-- by Nick Miroff, The Washington Post:
In the past five years, Homeland Security officials have jailed record numbers of immigrants, driven by a little-known congressional directive known on Capitol Hill as the “bed mandate.”
The policy requires U.S. Immigration and Customs Enforcement (ICE) to keep an average of 34,000 detainees per day in its custody, a quota that has steadily risen since it was established in 2006 by conservative lawmakers who insisted that the agency wasn’t doing enough to deport unlawful immigrants.
But as illegal crossings from Mexico have fallen to near their lowest levels since the early 1970s, ICE has been meeting Congress’s immigration detention goals by reaching deeper into the criminal justice system to vacuum up foreign-born, legal U.S. residents convicted of any crimes that could render them eligible for deportation. The agency also has greatly expanded the number of undocumented immigrants it takes into custody after traffic stops by local police.
-- by Ben Chapman, The New York Daily News:
Black and Hispanic students are getting stiffed — from science labs to libraries — when it comes to resources at city high schools, according to an analysis of Education Department data.
On average, white and Asian students attend high schools with twice as many Advanced Placement courses and almost twice as many science labs compared with schools attended by black and Hispanic students, according to figures from the 2011-12 school year, the most recent available.
-- by Becca Aaronson, The Texas Tribune:
Though they make up roughly a third of the state’s population, Latinos account for nearly two-thirds of the more than six million Texans without health insurance. But in the 13 days since a federal insurance marketplace aimed at helping the uninsured find coverage opened, health care advocates across the state have encountered common obstacles in getting Latinos registered, including limited access to computers and the lack of an e-mail address.
Advocates are developing community-based strategies to overcome these obstacles, and to ensure that Latinos do not miss out on insurance options available through the Affordable Care Act, which requires most people to carry coverage beginning in 2014.
One strategy is reliance on “promotoras” — health counselors, often women, who provide education on health coverage options in Spanish-speaking populations.
-- by Tal Kopan, Politico:
The Democratic National Committee is launching Spanish-language online ads and robocalls targeting Republicans on the government shutdown, it announced Thursday.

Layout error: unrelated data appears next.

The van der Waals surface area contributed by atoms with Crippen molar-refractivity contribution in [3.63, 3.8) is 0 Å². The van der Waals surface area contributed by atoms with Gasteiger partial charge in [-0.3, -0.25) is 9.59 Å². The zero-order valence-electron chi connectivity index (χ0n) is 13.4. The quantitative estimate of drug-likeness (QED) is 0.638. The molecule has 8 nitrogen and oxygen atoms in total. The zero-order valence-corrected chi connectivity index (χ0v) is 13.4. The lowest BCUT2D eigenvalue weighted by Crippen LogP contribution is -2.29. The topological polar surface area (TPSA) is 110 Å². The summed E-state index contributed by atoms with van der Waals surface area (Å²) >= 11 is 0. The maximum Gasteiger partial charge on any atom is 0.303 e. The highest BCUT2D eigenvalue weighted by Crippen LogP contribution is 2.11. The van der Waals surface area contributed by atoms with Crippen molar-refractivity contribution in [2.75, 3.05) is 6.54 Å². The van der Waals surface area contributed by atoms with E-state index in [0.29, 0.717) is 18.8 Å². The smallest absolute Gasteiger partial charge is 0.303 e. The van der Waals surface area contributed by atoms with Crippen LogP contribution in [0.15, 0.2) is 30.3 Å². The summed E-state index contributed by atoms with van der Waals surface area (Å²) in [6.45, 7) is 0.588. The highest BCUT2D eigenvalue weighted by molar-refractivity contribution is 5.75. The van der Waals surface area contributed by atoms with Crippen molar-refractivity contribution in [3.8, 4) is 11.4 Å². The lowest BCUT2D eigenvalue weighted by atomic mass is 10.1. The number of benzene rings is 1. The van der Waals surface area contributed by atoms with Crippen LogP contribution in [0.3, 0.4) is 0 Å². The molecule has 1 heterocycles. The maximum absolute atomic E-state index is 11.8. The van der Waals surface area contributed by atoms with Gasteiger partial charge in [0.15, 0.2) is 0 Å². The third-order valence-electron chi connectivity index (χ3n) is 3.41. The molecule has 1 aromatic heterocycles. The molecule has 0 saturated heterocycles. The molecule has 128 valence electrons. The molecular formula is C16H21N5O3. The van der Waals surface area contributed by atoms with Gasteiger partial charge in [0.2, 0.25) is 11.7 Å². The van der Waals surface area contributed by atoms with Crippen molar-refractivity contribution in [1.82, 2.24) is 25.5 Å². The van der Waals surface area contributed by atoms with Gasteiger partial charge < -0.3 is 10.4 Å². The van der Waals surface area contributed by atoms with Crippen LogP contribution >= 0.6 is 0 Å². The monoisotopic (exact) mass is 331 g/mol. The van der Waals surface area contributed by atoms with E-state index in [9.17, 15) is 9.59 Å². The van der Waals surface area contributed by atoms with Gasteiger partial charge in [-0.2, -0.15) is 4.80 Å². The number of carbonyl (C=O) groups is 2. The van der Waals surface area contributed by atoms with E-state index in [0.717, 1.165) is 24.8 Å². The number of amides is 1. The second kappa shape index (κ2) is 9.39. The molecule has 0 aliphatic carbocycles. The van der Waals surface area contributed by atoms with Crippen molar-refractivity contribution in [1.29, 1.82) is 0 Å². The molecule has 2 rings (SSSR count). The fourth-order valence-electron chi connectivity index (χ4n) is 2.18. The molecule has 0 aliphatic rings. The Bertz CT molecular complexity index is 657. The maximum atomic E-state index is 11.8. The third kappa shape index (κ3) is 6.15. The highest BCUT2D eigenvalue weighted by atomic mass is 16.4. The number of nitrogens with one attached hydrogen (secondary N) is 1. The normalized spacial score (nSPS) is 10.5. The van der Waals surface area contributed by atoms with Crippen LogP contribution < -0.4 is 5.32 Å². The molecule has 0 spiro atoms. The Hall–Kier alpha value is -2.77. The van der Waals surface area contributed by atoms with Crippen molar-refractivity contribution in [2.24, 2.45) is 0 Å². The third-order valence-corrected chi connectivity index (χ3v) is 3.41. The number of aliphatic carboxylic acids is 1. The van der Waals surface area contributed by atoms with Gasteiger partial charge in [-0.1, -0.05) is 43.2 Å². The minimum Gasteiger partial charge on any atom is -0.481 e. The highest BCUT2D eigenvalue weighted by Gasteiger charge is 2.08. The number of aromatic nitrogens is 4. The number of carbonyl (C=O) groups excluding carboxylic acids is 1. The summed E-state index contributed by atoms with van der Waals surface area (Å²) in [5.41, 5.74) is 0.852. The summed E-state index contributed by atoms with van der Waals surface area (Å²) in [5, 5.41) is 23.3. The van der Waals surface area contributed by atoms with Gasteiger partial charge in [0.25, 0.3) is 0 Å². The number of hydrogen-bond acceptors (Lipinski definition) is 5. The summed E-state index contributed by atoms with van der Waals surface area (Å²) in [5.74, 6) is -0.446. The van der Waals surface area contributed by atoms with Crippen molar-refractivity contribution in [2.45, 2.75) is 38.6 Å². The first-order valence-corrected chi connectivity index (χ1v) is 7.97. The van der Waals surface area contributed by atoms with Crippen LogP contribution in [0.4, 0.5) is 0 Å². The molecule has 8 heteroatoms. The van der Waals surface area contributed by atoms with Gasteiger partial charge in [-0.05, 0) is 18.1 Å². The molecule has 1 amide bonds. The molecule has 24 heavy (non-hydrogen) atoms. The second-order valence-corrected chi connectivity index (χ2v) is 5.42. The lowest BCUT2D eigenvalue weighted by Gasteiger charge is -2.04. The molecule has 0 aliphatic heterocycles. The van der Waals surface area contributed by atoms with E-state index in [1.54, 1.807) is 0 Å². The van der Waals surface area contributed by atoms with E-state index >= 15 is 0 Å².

-- by Caitlin MacNeal, TPM:
-- by Matt Stevens, The Los Angeles Times:
More than 1,000 activists ended their hours-long rally and march through Hollywood on Saturday on a high note after getting word that Gov. Jerry Brown had signed several bills that would ease conditions for immigrants.
Just before noon on Saturday, a swelling crowd of union workers, immigrants and activists started their march down Western Avenue before turning onto Sunset Boulevard and finally Vine Street.
Oscar Valladares, 34, was heading down Sunset holding a purple "Citizenship for the 11 million" sign. When told that Brown had signed the Trust Act, the father of a 4-year-old rejoiced.
Under the new legislation, law enforcement officials in California who arrest immigrants in the country illegally will be prohibited from detaining them for transfer to federal authorities unless they are suspected of committing a serious crime.
-- by Noreen O'Donnell, Reuters:
Illegal immigrants can be licensed to practice law in California under one of eight bills expanding immigrant rights that were signed by Governor Jerry Brown on Saturday.
The California Supreme Court, which finalizes requests of applicants to be licensed as a lawyer in California, is now authorized to approve qualified applicants regardless of their immigration status.
-- by Robert Jones, The Washington Post:
This week has left an already jaded American public even more exasperated with Congress, as Republican demands that funding for the 2010 Affordable Care Act be excised from the federal budget were met with a rebuff from Democratic congressional leaders and the Obama administration, resulting in the first government shutdown in nearly two decades.
-- by Samantha Leal, Latino magazine:
Salma Hayek was honored by Congressional Hispanic Caucus Institute last week, where she spoke out about the government shutdown and Latino stereotypes.
-- from The Associated Press:
House Democrats on Wednesday unveiled an immigration bill that provides a path to citizenship for the 11 million immigrants living here illegally and tightens border security, and they warned of political fallout if House Republicans fail to act.
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